These and many other realities underscore the precariousness of social cohesion even in the contemporary period, with all its blessings. Simple parallels to previous eras would advisably be avoided, if only because ours and its conditions may in some ways be unique. But a general sense of malaise and uncertainty—whether founded upon security, economic, cultural or other concerns—can lead to worse, with fringe elements seeming actually invigorated by the prospect of chaos and conflict. At times of apprehension, more citizens are susceptible to shallow solutions—or worse, the politics of divisiveness. (In turn, journalists and politicians tend to romanticize popular passion—just look at conventional wisdom within so many countries’ chattering classes, where the unarticulated view is that the “Arab street” is so angry and formidable, like the Arab bloc at the U.N., its claims against Israel could never possibly be wrong.) This climate is conducive to the deepening of mutual estrangement and an ethos of plain offensiveness for the sake of offensiveness.
Even where we’ve seen one step forward, such a step has often been followed by another back. Jarred by the heightened uproar this year, some governments pledging not to repeat unprincipled voting at UNESCO on resolutions whitewashing Jewish ties to Jerusalem have proceeded to vote “yes” on motions doing the very same thing at other U.N. bodies.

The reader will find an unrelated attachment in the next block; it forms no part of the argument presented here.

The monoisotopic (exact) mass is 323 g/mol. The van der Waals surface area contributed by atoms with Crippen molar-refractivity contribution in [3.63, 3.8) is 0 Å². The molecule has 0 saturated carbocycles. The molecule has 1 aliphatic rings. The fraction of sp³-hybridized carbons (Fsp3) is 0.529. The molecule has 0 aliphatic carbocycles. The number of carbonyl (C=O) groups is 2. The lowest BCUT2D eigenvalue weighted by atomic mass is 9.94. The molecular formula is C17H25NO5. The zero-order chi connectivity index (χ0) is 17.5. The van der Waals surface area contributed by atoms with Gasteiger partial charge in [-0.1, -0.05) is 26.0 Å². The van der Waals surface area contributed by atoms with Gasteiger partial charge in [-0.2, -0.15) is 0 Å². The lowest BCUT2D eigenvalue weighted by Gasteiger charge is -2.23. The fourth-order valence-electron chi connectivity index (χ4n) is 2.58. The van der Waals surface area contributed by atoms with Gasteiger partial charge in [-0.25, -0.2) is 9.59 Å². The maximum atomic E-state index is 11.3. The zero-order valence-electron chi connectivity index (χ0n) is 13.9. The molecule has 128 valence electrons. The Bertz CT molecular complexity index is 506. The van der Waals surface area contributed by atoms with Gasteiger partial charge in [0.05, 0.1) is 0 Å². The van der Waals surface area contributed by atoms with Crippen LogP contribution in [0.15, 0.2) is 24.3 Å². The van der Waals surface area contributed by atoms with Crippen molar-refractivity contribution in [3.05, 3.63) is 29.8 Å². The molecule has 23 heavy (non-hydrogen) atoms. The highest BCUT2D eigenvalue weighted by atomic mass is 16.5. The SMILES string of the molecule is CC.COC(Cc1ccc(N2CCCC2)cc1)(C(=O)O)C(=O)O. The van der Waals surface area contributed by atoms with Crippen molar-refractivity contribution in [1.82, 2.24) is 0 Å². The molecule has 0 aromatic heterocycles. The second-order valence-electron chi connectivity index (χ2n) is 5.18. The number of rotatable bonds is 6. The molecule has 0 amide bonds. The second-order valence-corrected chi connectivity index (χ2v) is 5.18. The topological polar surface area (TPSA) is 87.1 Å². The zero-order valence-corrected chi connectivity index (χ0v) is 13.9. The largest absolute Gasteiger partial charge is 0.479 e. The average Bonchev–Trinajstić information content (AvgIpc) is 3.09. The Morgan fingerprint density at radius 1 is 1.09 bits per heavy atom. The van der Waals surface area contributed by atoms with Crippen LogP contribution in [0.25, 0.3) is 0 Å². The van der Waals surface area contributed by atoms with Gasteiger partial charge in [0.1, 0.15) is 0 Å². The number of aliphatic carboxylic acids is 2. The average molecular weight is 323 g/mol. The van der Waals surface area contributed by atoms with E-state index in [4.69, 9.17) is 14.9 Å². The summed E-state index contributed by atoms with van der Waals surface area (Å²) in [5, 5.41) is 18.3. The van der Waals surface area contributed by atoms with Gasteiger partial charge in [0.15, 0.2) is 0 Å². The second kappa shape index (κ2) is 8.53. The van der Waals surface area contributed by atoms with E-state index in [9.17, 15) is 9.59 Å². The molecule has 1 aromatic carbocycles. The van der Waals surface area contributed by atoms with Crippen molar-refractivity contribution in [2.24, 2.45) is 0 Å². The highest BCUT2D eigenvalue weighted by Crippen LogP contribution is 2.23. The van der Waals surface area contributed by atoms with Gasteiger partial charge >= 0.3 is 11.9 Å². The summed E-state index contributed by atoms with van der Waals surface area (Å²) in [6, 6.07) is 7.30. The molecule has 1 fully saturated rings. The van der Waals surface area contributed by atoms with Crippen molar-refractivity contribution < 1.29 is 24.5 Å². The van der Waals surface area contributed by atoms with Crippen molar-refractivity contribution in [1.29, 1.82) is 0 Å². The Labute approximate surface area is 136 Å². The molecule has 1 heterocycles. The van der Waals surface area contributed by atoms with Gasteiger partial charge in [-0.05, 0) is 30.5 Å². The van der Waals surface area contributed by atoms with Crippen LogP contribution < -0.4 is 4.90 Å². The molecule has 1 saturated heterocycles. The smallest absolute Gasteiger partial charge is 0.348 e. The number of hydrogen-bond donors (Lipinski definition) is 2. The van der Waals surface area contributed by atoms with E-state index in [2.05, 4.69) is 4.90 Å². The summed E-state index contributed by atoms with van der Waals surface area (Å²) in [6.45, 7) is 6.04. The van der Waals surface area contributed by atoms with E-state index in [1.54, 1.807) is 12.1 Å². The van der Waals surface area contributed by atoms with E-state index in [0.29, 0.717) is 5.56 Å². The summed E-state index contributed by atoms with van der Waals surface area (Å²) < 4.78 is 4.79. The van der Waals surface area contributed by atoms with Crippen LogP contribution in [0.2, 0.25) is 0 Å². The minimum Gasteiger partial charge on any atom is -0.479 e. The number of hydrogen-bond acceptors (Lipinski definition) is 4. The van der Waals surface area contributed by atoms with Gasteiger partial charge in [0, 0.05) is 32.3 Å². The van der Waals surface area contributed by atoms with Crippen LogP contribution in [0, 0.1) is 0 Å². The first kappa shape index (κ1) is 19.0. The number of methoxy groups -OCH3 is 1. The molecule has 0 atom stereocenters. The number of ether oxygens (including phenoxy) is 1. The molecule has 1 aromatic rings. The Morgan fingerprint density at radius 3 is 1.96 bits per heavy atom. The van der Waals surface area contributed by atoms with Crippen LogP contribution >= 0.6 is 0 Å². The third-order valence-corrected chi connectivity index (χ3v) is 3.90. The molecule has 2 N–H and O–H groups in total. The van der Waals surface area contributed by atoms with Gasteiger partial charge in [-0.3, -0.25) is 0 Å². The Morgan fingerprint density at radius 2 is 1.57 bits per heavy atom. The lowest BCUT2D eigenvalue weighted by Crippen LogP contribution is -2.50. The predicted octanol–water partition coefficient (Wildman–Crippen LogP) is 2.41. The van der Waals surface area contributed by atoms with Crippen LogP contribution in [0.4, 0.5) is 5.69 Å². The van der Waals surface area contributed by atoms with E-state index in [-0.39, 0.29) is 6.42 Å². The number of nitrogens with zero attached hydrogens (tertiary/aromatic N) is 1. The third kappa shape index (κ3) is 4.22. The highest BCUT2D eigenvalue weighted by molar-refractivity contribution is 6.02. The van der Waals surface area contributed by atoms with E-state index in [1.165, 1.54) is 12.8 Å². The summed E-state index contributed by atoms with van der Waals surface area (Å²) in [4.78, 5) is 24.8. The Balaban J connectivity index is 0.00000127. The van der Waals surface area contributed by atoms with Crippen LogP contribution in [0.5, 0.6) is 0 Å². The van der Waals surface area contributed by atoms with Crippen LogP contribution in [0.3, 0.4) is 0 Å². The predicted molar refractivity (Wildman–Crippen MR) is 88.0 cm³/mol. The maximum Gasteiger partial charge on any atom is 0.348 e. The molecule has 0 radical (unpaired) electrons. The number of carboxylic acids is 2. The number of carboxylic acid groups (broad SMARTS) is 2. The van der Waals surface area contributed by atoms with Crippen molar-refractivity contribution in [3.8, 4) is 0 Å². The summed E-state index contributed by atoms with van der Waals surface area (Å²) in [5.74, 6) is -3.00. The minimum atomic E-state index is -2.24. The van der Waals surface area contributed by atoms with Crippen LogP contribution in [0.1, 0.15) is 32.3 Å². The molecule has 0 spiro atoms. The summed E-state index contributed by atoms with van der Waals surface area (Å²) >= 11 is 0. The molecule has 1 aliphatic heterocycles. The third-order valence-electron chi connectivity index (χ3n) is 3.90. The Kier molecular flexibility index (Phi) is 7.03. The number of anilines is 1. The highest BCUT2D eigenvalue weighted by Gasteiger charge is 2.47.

On the eve of his exit from office, after a full decade at the helm, U.N. Secretary-General Ban Ki-moon finally acknowledged that Palestinian grievances are not the cause of all the Middle East’s wars, that Palestinian terror and incitement continue unabated, and that “bias” is manifest when “[d]ecades of political maneuverings have created a disproportionate volume of resolutions, reports and conferences criticizing Israel.” He added, “rather than helping the Palestinian cause, this reality has hampered the ability of the U.N. to fulfill its role effectively.” But the secretary-general went on to say, beyond recycling the same old shoddy condemnations of Israeli policy, that “another troubling measure of the current state of play is that, during my tenure, the Security Council adopted only two resolutions on the Middle East peace process, the most recent almost eight years ago.”
Sadly, one week later, last Friday, the council took the entirely unhelpful step of adopting a new resolution, which, while calling in general terms for an end to violence and incitement, singled out Israel by name for condemnation over Jewish settlements, even communities in Jerusalem, deemed the primary impediment to peace. (No heed, of course, was paid to the fact that Israel has over the years uprooted entire settlements or frozen their growth—and offered Palestinians statehood and virtually all the territory publicly demanded by their mainstream leaders—only to receive unending terrorism and intransigence in return.) The U.S. abstained on the motion, enabling its passage. American enablement of the council resolution, though widely seen as a swipe at Israel’s prime minister, was ironically perhaps most stinging to the Arab leadership of Egypt, which had taken the political risk of agreeing to shelve the text just one day prior.